Compromise on nuclear waste. Nevada gets the short straw in the search for a waste site; politics and geology played a part
The search for a place to store highly radioactive waste in the United States has been pushed off dead center - and into Nevada. In a compromise amendment to the Nuclear Waste Policy Act of 1982 (NWPA), congressional negotiators late last week named Nevada's Yucca Mountain as the sole site to focus on. It was one of three spots favored for a permanent repository in the West. The others were Deaf Smith County, Texas, and Hanford, Wash. All work to study the suitability of these other sites will stop.
The compromise includes a 20-year hold on the search for a permanent repository in the East. It also gives the green light to a search - somewhere in the East - for a facility to package and temporarily store high-level waste awaiting permanent disposal. Construction on this site could not begin until after building began on the permanent repository.
At press time the budget bill containing the compromise had not cleared Congress. But the amendment is expected to survive, even if President Reagan vetoes the bill and sends it back to Capitol Hill for more work.
The NWPA is the nation's blueprint for dealing with highly radioactive waste from US nuclear power plants. Born of complex political negotiations, the original act called for the selection of one repository in the West and one in the East.
But last year the Department of Energy (DOE) postponed the search for an Eastern site.
The agency said that after looking at trends in the nuclear industry, the US was not likely to need two sites. But others eyed congressional races in the East and the GOP's slipping grip on the Senate and pointed to election-year politics as the reason.
From a technical standpoint, the DOE put forth ``a good reason,'' says a spokesman for the US Council for Energy Awareness (CEA), an industry group that supports the commercial use of nuclear energy. ``But it didn't hold water politically.''
The carefully crafted compromise between East and West collapsed, he says, leading Western states to ``dig in their heels and stall the program.''
Geologically, Yucca Mountain is the most favorable of the three Western locations, says Noel Trask, a geologist with the US Geological Survey in Reston, Va.
``It's basic attribute is that it's above the water table,'' he says, so it's less likely that water would get into the repository, corrode storage canisters, and become radioactive. In principle, the storage site must prevent radioactive leaks for thousands of years.
In addition, the underground repository would be dug out of hard, stable rock called tuff, formed from violent volcanic eruptions millions of years ago.
Some of the rock formations also contain large amounts of minerals called zeolites, which take impurities out of water. Hence they could serve as filters if radioactive materials should leak from the site.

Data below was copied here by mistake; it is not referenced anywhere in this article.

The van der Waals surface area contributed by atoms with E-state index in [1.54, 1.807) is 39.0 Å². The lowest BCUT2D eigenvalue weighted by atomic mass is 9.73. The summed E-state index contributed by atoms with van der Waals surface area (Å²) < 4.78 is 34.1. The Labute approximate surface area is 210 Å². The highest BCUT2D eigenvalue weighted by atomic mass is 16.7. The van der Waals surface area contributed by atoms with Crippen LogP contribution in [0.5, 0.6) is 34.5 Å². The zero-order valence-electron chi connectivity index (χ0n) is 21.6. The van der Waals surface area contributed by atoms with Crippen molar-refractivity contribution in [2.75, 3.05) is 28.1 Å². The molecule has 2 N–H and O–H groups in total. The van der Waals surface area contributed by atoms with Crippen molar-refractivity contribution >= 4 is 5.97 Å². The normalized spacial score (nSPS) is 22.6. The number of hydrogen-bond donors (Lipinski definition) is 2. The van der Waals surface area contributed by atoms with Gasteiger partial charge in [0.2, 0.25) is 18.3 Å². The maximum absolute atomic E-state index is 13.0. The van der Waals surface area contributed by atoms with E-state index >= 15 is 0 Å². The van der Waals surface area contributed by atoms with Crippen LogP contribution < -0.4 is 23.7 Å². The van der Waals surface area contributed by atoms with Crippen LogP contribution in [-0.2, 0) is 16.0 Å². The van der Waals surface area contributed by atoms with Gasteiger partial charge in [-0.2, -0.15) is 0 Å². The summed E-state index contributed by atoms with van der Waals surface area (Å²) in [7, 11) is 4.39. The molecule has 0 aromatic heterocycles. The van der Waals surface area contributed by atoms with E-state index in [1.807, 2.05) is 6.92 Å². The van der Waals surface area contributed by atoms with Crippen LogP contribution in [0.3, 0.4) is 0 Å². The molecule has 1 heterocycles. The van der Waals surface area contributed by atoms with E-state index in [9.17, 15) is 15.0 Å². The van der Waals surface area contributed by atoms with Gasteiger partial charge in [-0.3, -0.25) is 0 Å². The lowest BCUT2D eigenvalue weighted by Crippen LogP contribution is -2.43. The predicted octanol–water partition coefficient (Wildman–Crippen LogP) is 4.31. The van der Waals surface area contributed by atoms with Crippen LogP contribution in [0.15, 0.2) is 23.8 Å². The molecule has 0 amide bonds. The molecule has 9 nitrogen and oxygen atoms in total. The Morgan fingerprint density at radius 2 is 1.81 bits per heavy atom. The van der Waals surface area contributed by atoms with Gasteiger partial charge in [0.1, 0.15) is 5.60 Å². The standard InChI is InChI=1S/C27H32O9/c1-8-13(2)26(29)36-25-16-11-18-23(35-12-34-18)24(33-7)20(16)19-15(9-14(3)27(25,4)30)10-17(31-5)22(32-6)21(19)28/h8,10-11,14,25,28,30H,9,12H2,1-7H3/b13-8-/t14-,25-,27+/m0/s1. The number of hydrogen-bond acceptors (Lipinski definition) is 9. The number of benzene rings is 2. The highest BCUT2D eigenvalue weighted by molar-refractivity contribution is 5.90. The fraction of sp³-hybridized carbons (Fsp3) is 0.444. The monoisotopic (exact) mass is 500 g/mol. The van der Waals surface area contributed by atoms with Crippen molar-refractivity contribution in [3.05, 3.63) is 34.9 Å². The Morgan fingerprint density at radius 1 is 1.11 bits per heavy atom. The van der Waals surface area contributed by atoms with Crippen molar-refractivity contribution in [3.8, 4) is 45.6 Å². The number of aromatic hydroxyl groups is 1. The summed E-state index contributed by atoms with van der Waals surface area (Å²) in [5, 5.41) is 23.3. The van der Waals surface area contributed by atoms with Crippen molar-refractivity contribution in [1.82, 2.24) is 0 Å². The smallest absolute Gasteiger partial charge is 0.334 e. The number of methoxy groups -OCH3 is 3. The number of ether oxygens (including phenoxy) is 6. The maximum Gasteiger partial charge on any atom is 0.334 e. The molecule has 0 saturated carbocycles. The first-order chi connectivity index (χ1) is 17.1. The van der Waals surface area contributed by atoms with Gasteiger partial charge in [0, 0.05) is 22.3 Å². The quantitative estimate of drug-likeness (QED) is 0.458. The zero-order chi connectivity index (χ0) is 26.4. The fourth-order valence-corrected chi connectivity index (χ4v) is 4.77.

But the region is earthquake prone. ``There is some evidence that there are faults on the site that have the potential for a magnitude six or seven earthquake within the lifetime of the site,'' says Carl Johnson, with Nevada's Agency for Nuclear Projects.
The concern is that earthquakes either could damage the storage cavern or fracture surrounding rocks in ways that would allow water to leak into the facility.
Hence scientists will need to get a better handle on fault activity, as well as on any potential effects of nearby underground nuclear tests.
Mr. Johnson said that while there is ``insufficient data'' to support the notion that underground tests could destabilize the site, ``there is a gut feeling among scientists'' that nuclear tests may add stress to the faults in the area, making earthquakes more likely. The detailed federal studies of the site's suitability could begin as early as January 1989.
While several Nevada lawmakers vehemently denounced the compromise, ``the decision is no surprise to anyone,'' says a spokesman for Sen. Jacob Hecht (R) of Nevada. He says the senator not only opposes nuclear waste burial in Nevada but holds that reprocessing is a better answer to the waste problem.
``Nevada has long been envisioned as the most likely choice,'' the spokesman says, not only because of geology but because Yucca Mountain is part of the Nevada Test Site, where the Department of Energy detonates underground nuclear tests. And the state ``is sparsely populated, and it's not politically powerful,'' he says.
While opponents of the compromise, which include Nevada Gov. Richard Bryan (D), are bitter, the measure has brightened the holiday season for the nuclear industry. ``If you scratch the industry real deep, you'll find people saying this could be a breakthrough on the waste issue,'' says the CEA spokesman.
The lack of permanent storage for commercially generated high-level nuclear waste has been one of the issues the anti-nuclear forces have emphasized in their attempt to reduce or eliminate the nation's dependence on nuclear energy.
For lawmakers such as Rep. Morris Udall (D) of Arizona, who was a principal architect of the 1982 act, the compromise represents what he called a common-sense way of breaking the impasse.